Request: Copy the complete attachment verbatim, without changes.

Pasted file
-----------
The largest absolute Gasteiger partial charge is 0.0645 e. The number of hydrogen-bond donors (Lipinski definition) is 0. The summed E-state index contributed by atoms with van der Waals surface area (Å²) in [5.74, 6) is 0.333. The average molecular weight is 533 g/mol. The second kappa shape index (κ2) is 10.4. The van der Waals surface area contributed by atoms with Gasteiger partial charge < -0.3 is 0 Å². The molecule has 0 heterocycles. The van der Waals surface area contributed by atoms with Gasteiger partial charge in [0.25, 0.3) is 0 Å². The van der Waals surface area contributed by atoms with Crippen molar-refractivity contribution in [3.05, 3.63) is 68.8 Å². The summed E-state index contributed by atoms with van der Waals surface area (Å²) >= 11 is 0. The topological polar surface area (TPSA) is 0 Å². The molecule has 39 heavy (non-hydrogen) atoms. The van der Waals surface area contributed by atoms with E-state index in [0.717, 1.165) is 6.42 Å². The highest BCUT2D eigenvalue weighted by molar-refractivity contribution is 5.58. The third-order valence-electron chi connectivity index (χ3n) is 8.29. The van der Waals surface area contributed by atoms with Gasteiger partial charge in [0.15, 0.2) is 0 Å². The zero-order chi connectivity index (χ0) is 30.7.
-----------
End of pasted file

The largest absolute Gasteiger partial charge is 0.0645 e. The number of hydrogen-bond donors (Lipinski definition) is 0. The summed E-state index contributed by atoms with van der Waals surface area (Å²) in [5.74, 6) is 0.333. The average molecular weight is 533 g/mol. The second kappa shape index (κ2) is 10.4. The van der Waals surface area contributed by atoms with Gasteiger partial charge < -0.3 is 0 Å². The molecule has 0 heterocycles. The van der Waals surface area contributed by atoms with Gasteiger partial charge in [0.25, 0.3) is 0 Å². The van der Waals surface area contributed by atoms with Crippen molar-refractivity contribution in [3.05, 3.63) is 68.8 Å². The summed E-state index contributed by atoms with van der Waals surface area (Å²) >= 11 is 0. The topological polar surface area (TPSA) is 0 Å². The molecule has 39 heavy (non-hydrogen) atoms. The van der Waals surface area contributed by atoms with E-state index in [0.717, 1.165) is 6.42 Å². The highest BCUT2D eigenvalue weighted by molar-refractivity contribution is 5.58. The third-order valence-electron chi connectivity index (χ3n) is 8.29. The van der Waals surface area contributed by atoms with Gasteiger partial charge in [0.15, 0.2) is 0 Å². The zero-order chi connectivity index (χ0) is 30.7.